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October 15, 2021

CDC, USDA work toward robust surveillance programs

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The Centers for Disease Control and Prevention unveiled plans in August for a new outbreak analysis and forecast hub for anticipating infectious disease threats and helping deal with them in real time.

Later that month, the U.S. Department of Agriculture announced it is dedicating $300 million in American Rescue Plan funding to conduct surveillance for SARS-CoV-2 and other emerging and zoonotic diseases in susceptible animals and build an early warning system.

The CDC Center for Forecasting and Outbreak Analytics, expected to be operational in 2022, is intended to improve the federal government’s ability to forecast and model emerging threats, expand data-sharing capabilities, and communicate quickly with key public health decision-makers to quickly respond to an infectious disease outbreak.

Shot of a group of people wearing masks in the city with circles around them indicating Covid-19 tracing and transmission


“This is an amazing opportunity for CDC and public health as we stand up the country’s first government-wide public health forecasting center,” said CDC Director Rochelle P. Walensky, MD, in an Aug. 19 press release.

“We are excited to have the expertise and ability to model and forecast public health concerns and share information in real-time to activate governmental, private sector, and public actions in anticipation of threats both domestically and abroad,” Dr. Walensky added.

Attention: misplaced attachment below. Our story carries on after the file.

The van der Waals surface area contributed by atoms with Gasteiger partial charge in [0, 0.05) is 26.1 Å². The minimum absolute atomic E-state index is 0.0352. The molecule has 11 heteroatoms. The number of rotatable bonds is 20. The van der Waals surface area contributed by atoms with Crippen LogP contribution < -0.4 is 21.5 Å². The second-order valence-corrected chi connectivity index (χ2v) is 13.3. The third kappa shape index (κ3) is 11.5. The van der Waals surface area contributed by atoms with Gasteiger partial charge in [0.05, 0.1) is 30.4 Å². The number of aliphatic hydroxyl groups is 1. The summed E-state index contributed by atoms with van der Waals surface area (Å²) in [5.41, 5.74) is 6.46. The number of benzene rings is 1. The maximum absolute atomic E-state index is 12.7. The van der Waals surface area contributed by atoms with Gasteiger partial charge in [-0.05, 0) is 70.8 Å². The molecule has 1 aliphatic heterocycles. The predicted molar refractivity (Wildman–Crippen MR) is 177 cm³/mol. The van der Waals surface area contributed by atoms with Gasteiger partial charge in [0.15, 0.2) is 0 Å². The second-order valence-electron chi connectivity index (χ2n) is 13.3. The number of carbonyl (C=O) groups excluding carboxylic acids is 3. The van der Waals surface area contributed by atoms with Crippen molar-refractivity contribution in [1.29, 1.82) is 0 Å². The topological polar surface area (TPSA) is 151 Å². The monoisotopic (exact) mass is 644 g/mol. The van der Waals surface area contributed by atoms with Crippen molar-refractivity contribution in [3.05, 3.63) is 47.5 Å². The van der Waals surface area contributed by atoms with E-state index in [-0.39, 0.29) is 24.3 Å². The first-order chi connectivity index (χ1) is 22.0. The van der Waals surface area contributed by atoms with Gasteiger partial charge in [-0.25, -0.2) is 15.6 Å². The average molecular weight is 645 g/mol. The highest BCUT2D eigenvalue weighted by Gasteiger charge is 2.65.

The center’s leadership was chosen primarily from academia and the private sector. Marc Lipsitch, DPhil, a Harvard University epidemiologist, will serve as director of science. Dylan George, PhD, vice president of business development at Ginkgo Bioworks Inc., will be director of operations. Caitlin Rivers, PhD, an epidemiologist with Johns Hopkins University, will be associate director. Rebecca Kahn, PhD, a Harvard University epidemiology researcher, will be the center’s senior scientist.

“The new center will meet a longstanding need for a national focal point to analyze data and forecast the trajectory of pandemics with the express goal of informing and improving decisions with the best available evidence,” Dr. Lipsitch said in the CDC statement.

Funding for the center comes from President Joe Biden’s $1.9 trillion American Rescue Plan passed by Congress this March. The spending bill allocated half a billion dollars to the CDC for public health surveillance and analytics and to modernize the nation’s disease warning system.

At the USDA, American Rescue Plan funding will help build an early warning system to alert public health partners to potential threats so they can act quickly to prevent or limit another pandemic.

Establishing an early warning system that will help protect both people and animals from future disease threats will require a multiyear effort, the USDA said in an Aug. 24 press release.

The USDA will build on its existing infrastructure to implement a risk-based, comprehensive, integrated disease monitoring and surveillance system domestically and to enhance collaborations with national, regional, and global partners to build additional capacity for zoonotic disease surveillance and prevention using a one-health approach.

“We are pleased that the USDA is moving forward with a one-health approach to surveillance for SARS-CoV-2 and other emerging zoonotic diseases,” said Dr. José Arce, AVMA president. “The AVMA fully supported the $300 million for monitoring and surveillance in the American Rescue Plan and looks forward to providing input on the Strategic Plan that the USDA announced.”

The USDA Animal and Plant Health Inspection Service is responsible for implementing the early warning system and was taking public comments on its Strategic Framework until Oct. 8.